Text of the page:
Sheezel, who enjoys negligible support for his ambitions across the Liberal rank and file, quickly climbed down from his plot to sail straight into guaranteed election to the Senate when the story broke last month; I have neither any particular animus nor enthusiasm toward Sheezel, whom I’ve known since university days in the early 1990s. But simply installing faceless machine operatives into unloseable parliamentary positions is no better than the behaviour of the ALP opponents we so regularly (and vigorously) pillory for doing the same thing.
Loughnane, for his part — an executive at oil company Shell prior to arriving at the Liberal Party — likes to claim his record as federal director at elections was “two wins (2004, 2013), one loss (2007) and a draw (2010);” this purported record is hardly exceptional, including as it does the loss of government at the end of the Howard era. But it ignores the one result Loughnane doesn’t want discussed: the near-apocalyptic disaster of the 2002 state election in Victoria, at which he was the Liberals’ state director, and at which the Liberals’ return of 17 seats out of 88 was the worst result in the party’s history in this state.
In any case, why he would seem a suitable choice as an Ambassador — to anyone, that is, except Tony Abbott — is anyone’s guess.
But this now-unmistakable pattern of looking for comfy jobs for mates — and undeserving mates, at that — takes on a whole new complexion with the suggestion Credlin should be installed in a five-year term as Sex Discrimination Commissioner, an appointment that attracts total remuneration over the tenure of between two and three million dollars.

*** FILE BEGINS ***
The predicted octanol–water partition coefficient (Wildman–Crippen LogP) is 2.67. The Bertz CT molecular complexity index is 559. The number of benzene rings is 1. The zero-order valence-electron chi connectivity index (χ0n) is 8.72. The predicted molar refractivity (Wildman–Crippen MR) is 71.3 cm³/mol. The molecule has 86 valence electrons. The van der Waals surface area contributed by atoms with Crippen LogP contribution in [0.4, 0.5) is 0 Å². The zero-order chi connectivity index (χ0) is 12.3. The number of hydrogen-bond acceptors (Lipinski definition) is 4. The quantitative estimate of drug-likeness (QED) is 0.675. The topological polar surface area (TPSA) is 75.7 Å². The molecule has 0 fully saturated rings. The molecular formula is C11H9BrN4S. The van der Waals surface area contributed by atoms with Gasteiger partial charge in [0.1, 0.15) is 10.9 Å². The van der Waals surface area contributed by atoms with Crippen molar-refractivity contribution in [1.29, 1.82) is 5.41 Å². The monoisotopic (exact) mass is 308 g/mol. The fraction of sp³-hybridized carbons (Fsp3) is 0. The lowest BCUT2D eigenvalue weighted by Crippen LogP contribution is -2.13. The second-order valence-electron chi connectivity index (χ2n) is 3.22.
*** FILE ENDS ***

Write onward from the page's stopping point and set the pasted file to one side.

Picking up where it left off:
It reeks of cronyism, of preferment, and of an insidious insider culture that says that irrespective of the degree of abject failure they achieve, those in the loop should simply be shuffled on to trinkets of even greater prestige, at enormous public expense, with any notion of consequences for their real failures that adversely affected people (in Credlin’s case, the millions of Australians depending on a Liberal government to better their lot in life) simply dismissed out of hand.
When it is also remembered that Credlin was hardly a harmonious or unifying figure — running vendettas against individual staff and others in the wider Liberal organisation, or bullying those she wanted removed from the seat of power in Canberra, or having the bare-faced effrontery to dictate to elected representatives of the Australian public from her unelected and unaccountable bunker next to Abbott’s office — it’s difficult to argue she is a suitable candidate for anything.
And nobody who Credlin enraged by suggesting, directly or through the proxy of remarks by Abbott, that she was a glittering example of a highly successful employee whose efforts were little short of brilliant, but who had been hobbled by accusations of “sexism” — the taunt of both first and last resort when it comes to women gifted senior roles and who then make a complete botch of them — could ever sanction her appointment to such a powerful and influential post.
Not now, not ever.
Frankly, this proposed appointment is so utterly devoid of merit that a better hire would be to put a great white shark in charge of the local kiddies’ swimming pool. At least with a great white, there are no pretensions about the intended eventual outcome. It’s as bad as that. At least a great white can get it right. Credlin didn’t.